In some embodiments, the PMC 712 may manage power provided to the baseband circuitry 704. In particular, the PMC 712 may control power-source selection, voltage scaling, battery charging, or DC-to-DC conversion. The PMC 712 may often be included when the device 700 is capable of being powered by a battery, for example, when the device is included in a UE. The PMC 712 may increase the power conversion efficiency while providing desirable implementation size and heat dissipation characteristics.

While FIG. 7 shows the PMC 712 coupled only with the baseband circuitry 704. However, in other embodiments, the PMC 712 may be additionally or alternatively coupled with, and perform similar power management operations for, other components such as, but not limited to, application circuitry 702, RF circuitry 706, or FEM 708.

In some embodiments, the PMC 712 may control, or otherwise be part of, various power saving mechanisms of the device 700. For example, if the device 700 is in an RRC Connected state, where it is still connected to the RAN node as it expects to receive traffic shortly, then it may enter a state known as Discontinuous Reception Mode (DRX) after a period of inactivity. During this state, the device 700 may power down for brief intervals of time and thus save power.

If there is no data traffic activity for an extended period of time, then the device 700 may transition off to an RCC_Idle state, where it disconnects from the network and does not perform operations such as channel quality feedback, handover, etc. The device 700 goes into a very low power state and it performs paging where again it periodically wakes up to listen to the network and then powers down again. The device 700 may not receive data in this state, in order to receive data, it must transition back to RRC Connected state.

An additional power saving mode may allow a device to be unavailable to the network for periods longer than a paging interval (ranging from seconds to a few hours). During this time, the device is totally unreachable to the network and may power down completely. Any data sent during this time incurs a large delay and it is assumed the delay is acceptable.

Processors of the application circuitry 702 and processors of the baseband circuitry 704 may be used to execute elements of one or more instances of a protocol stack. For example, processors of the baseband circuitry 704, alone or in combination, may be used execute Layer 3, Layer 2, or Layer 1 functionality, while processors of the application circuitry 704 may utilize data (e.g., packet data) received from these layers and further execute Layer 4 functionality (e.g., transmission communication protocol (TCP) and user datagram protocol (UDP) layers). As referred to herein, Layer 3 may comprise a radio resource control (RRC) layer, described in further detail below. As referred to herein, Layer 2 may comprise a medium access control (MAC) layer, a radio link control (RLC) layer, and a packet data convergence protocol (PDCP) layer, described in further detail below. As referred to herein, Layer 1 may comprise a physical (PHY) layer of a UE/RAN node, described in further detail below.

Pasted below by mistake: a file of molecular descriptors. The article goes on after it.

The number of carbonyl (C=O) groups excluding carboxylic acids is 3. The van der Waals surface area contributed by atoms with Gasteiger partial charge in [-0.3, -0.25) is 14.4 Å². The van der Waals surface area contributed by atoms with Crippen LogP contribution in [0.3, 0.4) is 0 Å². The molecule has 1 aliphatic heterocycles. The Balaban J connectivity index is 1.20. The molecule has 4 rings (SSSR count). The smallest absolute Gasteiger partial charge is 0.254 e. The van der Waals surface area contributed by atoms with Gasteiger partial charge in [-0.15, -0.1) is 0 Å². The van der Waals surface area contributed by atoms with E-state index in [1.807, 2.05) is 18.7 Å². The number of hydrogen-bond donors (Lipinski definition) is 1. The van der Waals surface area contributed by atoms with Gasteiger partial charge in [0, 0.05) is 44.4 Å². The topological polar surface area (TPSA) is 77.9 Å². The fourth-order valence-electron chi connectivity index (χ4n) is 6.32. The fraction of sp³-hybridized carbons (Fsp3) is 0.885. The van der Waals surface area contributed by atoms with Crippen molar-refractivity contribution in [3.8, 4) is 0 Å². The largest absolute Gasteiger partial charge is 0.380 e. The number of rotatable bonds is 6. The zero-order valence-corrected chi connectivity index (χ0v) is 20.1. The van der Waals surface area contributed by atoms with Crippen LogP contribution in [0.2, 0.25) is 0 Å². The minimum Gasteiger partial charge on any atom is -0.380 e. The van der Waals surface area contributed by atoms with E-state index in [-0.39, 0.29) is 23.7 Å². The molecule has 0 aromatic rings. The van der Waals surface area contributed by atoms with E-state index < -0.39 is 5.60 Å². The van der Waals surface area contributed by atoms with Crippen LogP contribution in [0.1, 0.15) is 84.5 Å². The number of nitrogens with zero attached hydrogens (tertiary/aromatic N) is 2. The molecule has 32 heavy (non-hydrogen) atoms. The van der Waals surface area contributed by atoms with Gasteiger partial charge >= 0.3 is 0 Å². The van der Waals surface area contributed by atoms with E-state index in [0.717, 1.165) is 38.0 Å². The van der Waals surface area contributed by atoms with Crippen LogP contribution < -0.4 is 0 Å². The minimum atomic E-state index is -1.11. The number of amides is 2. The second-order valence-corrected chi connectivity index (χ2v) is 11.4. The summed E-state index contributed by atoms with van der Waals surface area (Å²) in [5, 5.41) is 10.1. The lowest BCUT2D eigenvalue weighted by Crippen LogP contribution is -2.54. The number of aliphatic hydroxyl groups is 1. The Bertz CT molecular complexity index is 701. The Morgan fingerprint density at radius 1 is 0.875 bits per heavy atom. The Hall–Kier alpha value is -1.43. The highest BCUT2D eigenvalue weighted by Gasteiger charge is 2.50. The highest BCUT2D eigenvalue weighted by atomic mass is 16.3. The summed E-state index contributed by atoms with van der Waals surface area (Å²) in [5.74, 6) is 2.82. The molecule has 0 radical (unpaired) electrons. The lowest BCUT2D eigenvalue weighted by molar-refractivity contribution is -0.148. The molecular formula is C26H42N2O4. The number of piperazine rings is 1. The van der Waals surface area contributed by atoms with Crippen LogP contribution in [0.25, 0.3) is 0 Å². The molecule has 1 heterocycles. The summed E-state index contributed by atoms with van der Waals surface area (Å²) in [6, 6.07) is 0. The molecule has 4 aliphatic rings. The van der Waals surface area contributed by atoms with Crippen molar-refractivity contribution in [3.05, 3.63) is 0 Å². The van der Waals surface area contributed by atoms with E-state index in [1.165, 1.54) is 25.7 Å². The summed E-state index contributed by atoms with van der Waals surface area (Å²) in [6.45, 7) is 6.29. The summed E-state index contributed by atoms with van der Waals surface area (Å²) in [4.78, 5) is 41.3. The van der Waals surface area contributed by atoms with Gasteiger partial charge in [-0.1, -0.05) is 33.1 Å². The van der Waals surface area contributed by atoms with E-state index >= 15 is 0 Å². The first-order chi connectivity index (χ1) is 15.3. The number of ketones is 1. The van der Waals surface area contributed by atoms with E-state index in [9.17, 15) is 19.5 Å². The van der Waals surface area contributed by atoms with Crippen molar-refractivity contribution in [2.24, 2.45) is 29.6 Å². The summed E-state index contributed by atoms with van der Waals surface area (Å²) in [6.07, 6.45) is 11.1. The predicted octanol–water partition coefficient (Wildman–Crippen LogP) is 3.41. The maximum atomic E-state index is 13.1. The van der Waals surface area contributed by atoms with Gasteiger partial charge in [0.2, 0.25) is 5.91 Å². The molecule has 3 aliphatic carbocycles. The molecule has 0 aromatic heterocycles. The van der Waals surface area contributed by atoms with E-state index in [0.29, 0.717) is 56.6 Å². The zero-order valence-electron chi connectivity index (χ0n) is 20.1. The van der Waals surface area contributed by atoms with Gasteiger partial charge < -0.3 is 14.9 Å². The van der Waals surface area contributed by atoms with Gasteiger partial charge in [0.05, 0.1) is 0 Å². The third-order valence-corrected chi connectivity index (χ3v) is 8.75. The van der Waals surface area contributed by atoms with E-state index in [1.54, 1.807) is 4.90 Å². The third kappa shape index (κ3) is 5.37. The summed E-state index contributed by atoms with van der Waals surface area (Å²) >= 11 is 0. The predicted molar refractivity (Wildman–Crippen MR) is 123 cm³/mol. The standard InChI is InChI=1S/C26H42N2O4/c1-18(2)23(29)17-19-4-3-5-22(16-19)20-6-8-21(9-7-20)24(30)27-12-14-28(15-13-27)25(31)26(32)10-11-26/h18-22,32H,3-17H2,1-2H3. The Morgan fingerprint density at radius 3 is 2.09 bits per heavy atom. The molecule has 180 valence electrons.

FIG. 8 illustrates example interfaces of baseband circuitry in accordance with some embodiments. As discussed above, the baseband circuitry 704 of FIG. 7 may comprise processors 704A-704E and a memory 704G utilized by said processors. Each of the processors 704A-704E may include a memory interface, 804A-804E, respectively, to send/receive data to/from the memory 704G.

The baseband circuitry 704 may further include one or more interfaces to communicatively couple to other circuitries/devices, such as a memory interface 812 (e.g., an interface to send/receive data to/from memory external to the baseband circuitry 704), an application circuitry interface 814 (e.g., an interface to send/receive data to/from the application circuitry 702 of FIG. 7), an RF circuitry interface 816 (e.g., an interface to send/receive data to/from RF circuitry 706 of FIG. 7), a wireless hardware connectivity interface 818 (e.g., an interface to send/receive data to/from Near Field Communication (NFC) components, Bluetooth® components (e.g., Bluetooth® Low Energy), Wi-Fi® components, and other communication components), and a power management interface 820 (e.g., an interface to send/receive power or control signals to/from the PMC 712.